Provincial Finance Minister Tom Marshall is right: when a provincial budget depends on commodity prices for one-third of the money coming it, dramatic price dips in those commodities are bound to have serious effects.
Those dips, this year alone, have catapulted the province’s single-year deficit numbers from an expected $258 million to $750 million, essentially tripling the expected deficit.
The deficit comes from lower-than-expected oil and mineral prices and a worldwide decline in demand.
But while Marshall may be right about the risks, they are really nothing new. The only remarkable thing is that province didn’t see the need to plan for the eventuality. Even lowly editorial writers have been pointing out the risks for years.
Here’s a snippet from The Telegram’s post-
budget editorial in 2009: “But there are critical issues involved in the total size of the government’s bills, and where the money is coming from. Non-renewable oil revenues accounted for 32.8 per cent of the province’s revenues in 2008. That’s a crucial number, because oil prices fluctuate and oil output is expected to decline, and there are not many other sources of capital, should oil revenues dip. There is no doubt that this province has had to spend money to bring its citizens an adequate level of public services. The only questions are how big can government get? And how long will it be until there are real problems finding the cash to support that style of expanding government?”
And in 2010: “We’ve got all our eggs in one oilfield basket. Last year, one out of every four dollars of provincial revenue was forecast to come from offshore royalties. This year, it’s forecast to be one out of every three dollars. But oil is a finite resource, and government commitments go on and on. And while the budget this year says, ‘we are investing in diversification to broaden our foundation,’ that foundation is getting narrower, at a time when oil reserves are getting smaller. When, exactly, is it time to apply the fiscal brakes?”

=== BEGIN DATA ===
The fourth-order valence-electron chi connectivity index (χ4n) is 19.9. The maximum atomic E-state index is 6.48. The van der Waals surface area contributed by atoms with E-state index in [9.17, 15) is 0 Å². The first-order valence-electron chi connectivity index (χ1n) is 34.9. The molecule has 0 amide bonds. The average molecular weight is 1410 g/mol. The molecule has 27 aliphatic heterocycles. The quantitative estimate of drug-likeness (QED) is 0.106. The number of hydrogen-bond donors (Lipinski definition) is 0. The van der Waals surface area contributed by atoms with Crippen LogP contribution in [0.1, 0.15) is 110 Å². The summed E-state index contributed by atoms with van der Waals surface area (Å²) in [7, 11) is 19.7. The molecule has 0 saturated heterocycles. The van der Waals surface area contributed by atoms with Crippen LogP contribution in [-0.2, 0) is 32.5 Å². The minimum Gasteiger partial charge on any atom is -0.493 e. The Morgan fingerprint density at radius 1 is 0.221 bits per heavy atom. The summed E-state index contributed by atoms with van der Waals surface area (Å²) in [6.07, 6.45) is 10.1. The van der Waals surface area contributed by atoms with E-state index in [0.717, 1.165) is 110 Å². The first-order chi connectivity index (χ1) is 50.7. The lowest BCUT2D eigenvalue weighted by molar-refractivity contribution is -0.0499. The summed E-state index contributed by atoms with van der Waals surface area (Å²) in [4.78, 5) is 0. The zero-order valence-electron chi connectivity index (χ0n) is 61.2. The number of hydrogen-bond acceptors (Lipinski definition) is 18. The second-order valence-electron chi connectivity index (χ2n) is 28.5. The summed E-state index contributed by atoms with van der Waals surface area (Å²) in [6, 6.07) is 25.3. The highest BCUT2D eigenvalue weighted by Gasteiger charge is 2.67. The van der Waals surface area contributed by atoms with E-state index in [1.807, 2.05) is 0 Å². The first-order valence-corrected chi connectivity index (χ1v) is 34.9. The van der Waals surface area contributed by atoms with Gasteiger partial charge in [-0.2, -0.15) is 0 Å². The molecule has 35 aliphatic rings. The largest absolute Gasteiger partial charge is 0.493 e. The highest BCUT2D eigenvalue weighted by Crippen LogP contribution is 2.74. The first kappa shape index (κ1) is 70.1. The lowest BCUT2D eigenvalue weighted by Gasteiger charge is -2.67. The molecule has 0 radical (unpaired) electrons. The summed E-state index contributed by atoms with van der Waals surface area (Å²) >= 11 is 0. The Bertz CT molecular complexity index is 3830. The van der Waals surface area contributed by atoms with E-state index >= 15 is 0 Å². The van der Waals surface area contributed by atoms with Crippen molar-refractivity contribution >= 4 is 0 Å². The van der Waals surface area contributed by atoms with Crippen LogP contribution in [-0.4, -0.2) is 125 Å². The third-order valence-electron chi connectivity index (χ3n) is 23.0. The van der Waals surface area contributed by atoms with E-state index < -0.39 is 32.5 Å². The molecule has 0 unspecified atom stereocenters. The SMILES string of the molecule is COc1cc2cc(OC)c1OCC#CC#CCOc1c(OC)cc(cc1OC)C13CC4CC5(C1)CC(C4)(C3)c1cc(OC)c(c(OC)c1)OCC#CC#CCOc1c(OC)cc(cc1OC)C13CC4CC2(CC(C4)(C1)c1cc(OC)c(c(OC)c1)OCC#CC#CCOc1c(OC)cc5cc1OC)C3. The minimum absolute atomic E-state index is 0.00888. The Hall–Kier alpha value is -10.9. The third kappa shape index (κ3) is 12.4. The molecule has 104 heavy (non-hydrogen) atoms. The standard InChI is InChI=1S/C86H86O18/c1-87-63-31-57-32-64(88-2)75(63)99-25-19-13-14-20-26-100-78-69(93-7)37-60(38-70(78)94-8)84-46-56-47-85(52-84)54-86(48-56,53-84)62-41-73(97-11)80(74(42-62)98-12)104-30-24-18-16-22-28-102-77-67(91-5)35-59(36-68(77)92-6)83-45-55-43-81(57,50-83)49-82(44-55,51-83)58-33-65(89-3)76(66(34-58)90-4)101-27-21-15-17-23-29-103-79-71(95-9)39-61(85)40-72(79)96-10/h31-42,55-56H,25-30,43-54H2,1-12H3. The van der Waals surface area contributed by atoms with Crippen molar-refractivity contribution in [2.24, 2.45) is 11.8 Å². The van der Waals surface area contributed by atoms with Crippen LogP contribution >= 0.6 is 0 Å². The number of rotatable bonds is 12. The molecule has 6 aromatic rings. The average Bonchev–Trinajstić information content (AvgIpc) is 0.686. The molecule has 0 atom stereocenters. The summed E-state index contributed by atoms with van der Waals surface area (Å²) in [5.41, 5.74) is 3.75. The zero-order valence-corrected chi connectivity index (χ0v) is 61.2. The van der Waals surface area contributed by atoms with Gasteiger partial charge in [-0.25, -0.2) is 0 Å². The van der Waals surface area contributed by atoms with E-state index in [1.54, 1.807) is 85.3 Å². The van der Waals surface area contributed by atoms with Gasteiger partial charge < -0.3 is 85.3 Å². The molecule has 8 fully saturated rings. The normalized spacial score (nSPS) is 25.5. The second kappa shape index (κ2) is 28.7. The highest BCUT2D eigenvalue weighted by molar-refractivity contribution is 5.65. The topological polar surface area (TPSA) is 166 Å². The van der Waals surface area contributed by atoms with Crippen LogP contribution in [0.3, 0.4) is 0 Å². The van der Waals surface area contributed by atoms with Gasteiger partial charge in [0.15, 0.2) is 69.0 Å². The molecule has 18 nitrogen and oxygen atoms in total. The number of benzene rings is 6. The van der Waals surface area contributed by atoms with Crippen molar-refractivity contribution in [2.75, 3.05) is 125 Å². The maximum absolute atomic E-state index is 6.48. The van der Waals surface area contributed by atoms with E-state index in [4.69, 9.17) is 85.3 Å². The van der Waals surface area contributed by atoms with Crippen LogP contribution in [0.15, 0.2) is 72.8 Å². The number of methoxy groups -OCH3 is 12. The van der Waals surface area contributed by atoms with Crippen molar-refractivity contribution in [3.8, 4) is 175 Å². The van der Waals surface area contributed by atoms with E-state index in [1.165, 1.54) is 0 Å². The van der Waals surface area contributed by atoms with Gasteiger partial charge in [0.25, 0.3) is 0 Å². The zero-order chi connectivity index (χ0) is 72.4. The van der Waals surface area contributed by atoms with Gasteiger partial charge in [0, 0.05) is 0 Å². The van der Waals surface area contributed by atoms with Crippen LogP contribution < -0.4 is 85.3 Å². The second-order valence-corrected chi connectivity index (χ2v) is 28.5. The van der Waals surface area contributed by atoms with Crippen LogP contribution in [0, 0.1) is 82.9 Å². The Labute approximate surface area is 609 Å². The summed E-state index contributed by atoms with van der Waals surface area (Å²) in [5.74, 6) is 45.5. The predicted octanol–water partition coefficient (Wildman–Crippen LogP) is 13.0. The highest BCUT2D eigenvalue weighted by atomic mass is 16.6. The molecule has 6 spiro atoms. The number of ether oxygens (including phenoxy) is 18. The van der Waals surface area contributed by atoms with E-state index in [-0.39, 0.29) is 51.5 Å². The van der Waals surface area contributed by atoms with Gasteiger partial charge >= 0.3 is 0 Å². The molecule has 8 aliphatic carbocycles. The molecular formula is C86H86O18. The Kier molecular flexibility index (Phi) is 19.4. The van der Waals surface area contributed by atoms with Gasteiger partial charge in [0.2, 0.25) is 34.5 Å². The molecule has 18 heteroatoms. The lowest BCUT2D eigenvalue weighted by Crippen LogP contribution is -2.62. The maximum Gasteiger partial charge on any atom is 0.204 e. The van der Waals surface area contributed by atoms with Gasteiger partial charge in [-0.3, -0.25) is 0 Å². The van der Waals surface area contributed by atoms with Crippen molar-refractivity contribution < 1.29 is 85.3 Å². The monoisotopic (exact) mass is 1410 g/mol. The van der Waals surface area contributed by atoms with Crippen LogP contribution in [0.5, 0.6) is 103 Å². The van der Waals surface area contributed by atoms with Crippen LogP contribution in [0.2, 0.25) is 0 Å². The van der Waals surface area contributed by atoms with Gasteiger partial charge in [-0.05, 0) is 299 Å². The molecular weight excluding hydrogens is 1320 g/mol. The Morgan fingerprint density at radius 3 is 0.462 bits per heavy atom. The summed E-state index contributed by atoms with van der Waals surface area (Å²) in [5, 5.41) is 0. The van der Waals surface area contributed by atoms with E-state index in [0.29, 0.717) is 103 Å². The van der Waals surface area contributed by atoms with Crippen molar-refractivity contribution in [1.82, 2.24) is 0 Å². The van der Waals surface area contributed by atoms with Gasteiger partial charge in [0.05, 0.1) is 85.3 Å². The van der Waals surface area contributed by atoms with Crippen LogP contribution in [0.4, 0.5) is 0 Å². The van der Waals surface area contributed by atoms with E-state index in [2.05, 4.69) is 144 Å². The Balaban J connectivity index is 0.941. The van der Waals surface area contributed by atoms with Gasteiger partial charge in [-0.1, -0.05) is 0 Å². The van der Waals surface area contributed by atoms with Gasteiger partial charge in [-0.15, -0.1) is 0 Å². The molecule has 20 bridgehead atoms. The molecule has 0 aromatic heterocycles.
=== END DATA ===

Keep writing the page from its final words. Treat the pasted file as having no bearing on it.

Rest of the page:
That’s only two editorials. There are plenty more. But you get the point.
For the past few years, we’ve been lucky enough to have the commodity dice fall in a way that’s helped our economy.
Well, that luck’s run out for this year, and likely for next year as well, right in the middle of discussion about the province’s single-largest investment ever.
And while Marshall says no one should be alarmed about that timing — that Muskrat Falls will pay for itself (more to the point, that customers in this province will carry the fiscal freight) — you’ve got to wonder what will happen with things like electrical demand as one of the province’s largest employers, the provincial government itself, not only gets ready to put on the brakes but actually plans to shift into reverse.
Here’s a simple question: if you pat yourselves on the back for being fiscal geniuses when the commodities dice fall the right way, what do you do say about your performance when they come up snake eyes?
The answer seems to be to wash your hands of any responsibility and shift the blame to the world economy.